I’ve never liked to use the term “banned” when talking about the Muslim Brotherhood in the past. I’ve always preferred to use terms like “illegal” or “illegitimate” because I’ve always believed that the Brotherhood’s problem with the law and with respecting it leads to a natural vacuum for a proper organization to emerge. An organization that expresses itself on the condition that it operates within the context of respecting the law and society.
The Brotherhood has always preferred to resort to illegal means when dealing with this issue. They’ve done so to achieve several aims. The most important of them is to maintain the freedom of he who operates outside the law. Such a person, or organization, can continue doing as they wish so long as their actions are being overlooked by the state and as long as they comply with a fait accompli even if it’s not codified. The Brotherhood, through this illegal situation, guarantees the biggest amount of sympathy from the public opinion. This provides it with popularity for free. The freedom to operate outside the law also helps it in not abiding by the state’s regulatory laws. This means that it has a lot of freedom regarding the level of financial and economic transactions since it is not subject to any legal supervision. This is important for a party which is linked to foreign groups and interests and which has a commanding center outside the country - a center that acts as the group’s mastermind.
The situation changed after Hosni Mubarak’s regime was toppled. The Brotherhood seized the opportunity and hijacked the country. It was proven to them that their previous stance in not codifying the group was beneficial as they harvested what they expected and succeeded in ruling Egypt.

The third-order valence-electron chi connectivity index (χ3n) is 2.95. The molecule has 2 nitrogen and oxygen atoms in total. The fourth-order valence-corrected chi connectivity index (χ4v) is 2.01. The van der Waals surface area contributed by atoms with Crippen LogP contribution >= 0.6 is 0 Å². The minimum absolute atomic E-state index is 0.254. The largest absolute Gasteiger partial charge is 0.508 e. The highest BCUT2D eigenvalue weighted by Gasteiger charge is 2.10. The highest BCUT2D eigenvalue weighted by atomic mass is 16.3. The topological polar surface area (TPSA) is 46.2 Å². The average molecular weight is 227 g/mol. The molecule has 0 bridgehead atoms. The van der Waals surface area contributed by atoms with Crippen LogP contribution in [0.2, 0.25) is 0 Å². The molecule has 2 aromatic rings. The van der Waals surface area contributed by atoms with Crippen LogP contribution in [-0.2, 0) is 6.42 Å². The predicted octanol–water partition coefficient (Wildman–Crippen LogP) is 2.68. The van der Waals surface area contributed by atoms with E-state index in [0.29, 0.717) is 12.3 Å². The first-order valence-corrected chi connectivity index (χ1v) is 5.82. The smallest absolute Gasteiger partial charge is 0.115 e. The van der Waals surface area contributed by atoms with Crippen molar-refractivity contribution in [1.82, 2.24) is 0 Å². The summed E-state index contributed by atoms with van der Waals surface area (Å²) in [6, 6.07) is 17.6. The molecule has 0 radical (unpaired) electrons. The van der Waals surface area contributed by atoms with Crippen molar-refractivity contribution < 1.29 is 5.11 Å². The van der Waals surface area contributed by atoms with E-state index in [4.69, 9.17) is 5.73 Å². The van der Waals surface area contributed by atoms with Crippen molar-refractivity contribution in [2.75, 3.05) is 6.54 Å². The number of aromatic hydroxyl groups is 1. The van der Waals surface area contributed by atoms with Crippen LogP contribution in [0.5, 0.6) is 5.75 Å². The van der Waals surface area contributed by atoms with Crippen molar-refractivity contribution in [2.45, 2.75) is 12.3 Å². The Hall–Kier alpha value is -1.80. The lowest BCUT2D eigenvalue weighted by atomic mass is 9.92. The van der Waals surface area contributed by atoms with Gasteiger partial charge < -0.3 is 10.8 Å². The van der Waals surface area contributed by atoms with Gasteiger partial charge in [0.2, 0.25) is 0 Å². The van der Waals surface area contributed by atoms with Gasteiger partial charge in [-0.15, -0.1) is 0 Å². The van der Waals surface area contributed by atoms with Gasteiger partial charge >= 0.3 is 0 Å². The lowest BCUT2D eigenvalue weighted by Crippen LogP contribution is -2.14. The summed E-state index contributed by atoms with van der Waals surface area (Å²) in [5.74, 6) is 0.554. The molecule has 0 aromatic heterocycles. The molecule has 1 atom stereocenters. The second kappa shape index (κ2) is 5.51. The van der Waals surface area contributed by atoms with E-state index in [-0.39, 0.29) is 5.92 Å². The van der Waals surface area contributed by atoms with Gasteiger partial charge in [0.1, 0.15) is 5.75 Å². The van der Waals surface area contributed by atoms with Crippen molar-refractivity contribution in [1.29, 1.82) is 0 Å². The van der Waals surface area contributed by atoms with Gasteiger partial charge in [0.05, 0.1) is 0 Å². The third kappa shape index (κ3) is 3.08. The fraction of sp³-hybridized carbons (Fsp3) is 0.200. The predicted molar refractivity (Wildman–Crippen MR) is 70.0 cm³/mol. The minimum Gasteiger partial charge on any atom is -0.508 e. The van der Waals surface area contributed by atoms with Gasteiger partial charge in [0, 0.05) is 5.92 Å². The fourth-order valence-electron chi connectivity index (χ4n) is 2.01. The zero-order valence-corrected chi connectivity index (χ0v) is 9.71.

Despite the decision banning the Brotherhood, parties within the political Islam movement maintain that the decision to ban the Brotherhood won’t be influentialAbdel Latif el-Menawy
Legal debates however emerged after many Egyptians mobilized against them. Demands to codify, or officiate, the group’s situation increased. Back-then, the Brotherhood strongly resisted these calls. Due to pressures, however, we woke up one day to learn of a governmental decision announcing the recognition of the Muslim Brotherhood and the legality of its organization. I do not know how those who agreed to that back then feel now. Do they feel like they’ve committed an offense? This is not a contradiction. What was in fact required a while ago is that the Brotherhood submits to the law. But what happened was going around the law and placing the group above it in an unprecedented manner.
On Monday, the Cairo Court for Urgent Matters issued a verdict banning the Muslim Brotherhood organization and its non-governmental arm. It banned all its activities and ordered the seizure of the group’s funds. The verdict was issued in response to the case brought forward by a lawyer from the Tagammu party. The Brotherhood was thus banned for the third time since its establishment.
Tracing the Brotherhood’s history
The Brotherhood was founded in March 1928 when six people voted for the seventh founder, Hassan al-Banna. When they asked what the name of the group will be, he said: “The Muslim Brotherhood.” In 1939, on the tenth anniversary of establishing the group, Banna said: “the group is a comprehensive reform one which has a comprehensive understanding of Islam. Its concept includes all aspects of reform in the nation.” The group’s internal system stipulated that the organization does not work in politics. This continued even after the law was amended in 1932.